Real-Life 'Handmaids' Are Forming a Pro-Choice Resistance Movement

If you happen to see groups of women quietly walking side-by-side in red capes and white bonnets, don’t worry: You haven’t woken up in some alternative universe reflective of The Handmaid’s Tale, Margaret Atwood’s novel about a dystopian future where females have no rights whatsoever.

At least, not yet.

Coalitions of women are coming together across the country to protest anti-abortion measures being passed at an accelerated rate in recent months. The movement was first created in March, when NARAL Pro-Choice Texas disrupted the state Senate by flooding the meeting with women dressed as handmaids, who represent the most oppressed figures of society in the fictional story that’s recently been adapted into a Hulu original show. Photos from the event immediately went viral, spurring other similar protests and demonstrations with women dressed as characters from the show.

Related: This Is What the War on Abortion Rights Looks Like

Heather Busby, executive director of NARAL Pro-Choice Texas, says the mere presence of handmaids during local political meetings—especially during the passing of anti-abortion measures—has the potential to create noise and backlash in a way loudly protesting in the streets may not be able to.

"Handmaids are very visually striking, and their being at the Capitol when anti-abortion bills are being passed helps drive home the reality that rights and freedoms are being stripped away from us," Busby tells Newsweek. "We see the resurgence in popularity for The Handmaid’s Tale as an opportunity to raise awareness and support from more people within the local community."

More than 25 anti-abortion bills have been filed in Texas during the current session, with several House bills coming up for debate on the House floor in the coming weeks. That series of legislation, matched with the new Republican health care bill which some news outlets have said makes being a woman in the U.S. "essentially a pre-existing condition," has caused activists to find unique new ways of speaking out.

The handmaids were back at the Texas Capitol rotunda Tuesday afternoon to protest House Bills 3771, 2962, 1936, 200 and 2858, and to read the real-life stories of women undergoing abortions and what happens when such rights are removed in local regions.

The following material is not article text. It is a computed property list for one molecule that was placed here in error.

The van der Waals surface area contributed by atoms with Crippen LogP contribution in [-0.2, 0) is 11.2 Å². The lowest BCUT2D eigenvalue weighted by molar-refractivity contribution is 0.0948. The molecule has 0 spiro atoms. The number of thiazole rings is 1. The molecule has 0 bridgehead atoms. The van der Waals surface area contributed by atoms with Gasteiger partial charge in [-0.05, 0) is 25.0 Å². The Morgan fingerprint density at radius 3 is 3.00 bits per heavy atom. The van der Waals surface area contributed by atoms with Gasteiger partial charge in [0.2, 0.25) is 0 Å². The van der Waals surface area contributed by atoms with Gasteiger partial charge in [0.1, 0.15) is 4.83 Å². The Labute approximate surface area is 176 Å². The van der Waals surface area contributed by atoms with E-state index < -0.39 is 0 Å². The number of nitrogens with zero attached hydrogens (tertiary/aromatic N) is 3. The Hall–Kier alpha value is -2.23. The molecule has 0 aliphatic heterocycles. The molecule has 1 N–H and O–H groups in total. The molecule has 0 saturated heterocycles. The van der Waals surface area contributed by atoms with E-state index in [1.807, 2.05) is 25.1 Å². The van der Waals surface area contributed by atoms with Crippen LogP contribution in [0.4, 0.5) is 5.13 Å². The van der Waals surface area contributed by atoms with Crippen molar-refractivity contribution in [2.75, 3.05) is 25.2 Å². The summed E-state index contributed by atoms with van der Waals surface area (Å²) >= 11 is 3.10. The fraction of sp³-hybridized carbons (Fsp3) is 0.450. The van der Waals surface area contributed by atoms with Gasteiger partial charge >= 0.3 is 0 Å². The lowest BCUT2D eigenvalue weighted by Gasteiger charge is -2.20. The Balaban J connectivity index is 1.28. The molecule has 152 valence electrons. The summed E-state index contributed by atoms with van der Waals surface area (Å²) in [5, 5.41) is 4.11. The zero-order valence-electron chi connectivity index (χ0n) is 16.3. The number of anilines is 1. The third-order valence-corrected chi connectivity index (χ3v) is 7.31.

"Everything that is included in that book is something human beings have done to other human beings throughout the course of history," Busby says. "That haunting, dystopian future seems to resonate quite well in this moment."

Real-life handmaids follow the same rules Atwood’s oppressed characters abide by in the novel: NARAL sends out directions to activists participating in the events, encouraging them to refrain from creating noise while conservative measures are passed.

"We send out how we want their actions to look," Busby explains, "telling them to walk in pairs, not to speak with each other…just like the book."

RTX30ML9 Women dressed as handmaids promoting the Hulu original series "The Handmaid's Tale" standing along a public street during the South by Southwest (SXSW) Music Film Interactive Festival 2017 in Austin, Texas, March 11, 2017. Reuters

We may not be at the point in this nation where women are instructed to dress a certain way or have their entire freedom taken from them, Busby says, but reproductive rights activists are more concerned than ever that progress on many women’s issues is coming to a screeching halt.

Real-life handmaids are simply showing politicians what their votes could one day—in a dystopian and unfortunate future—lead to. 

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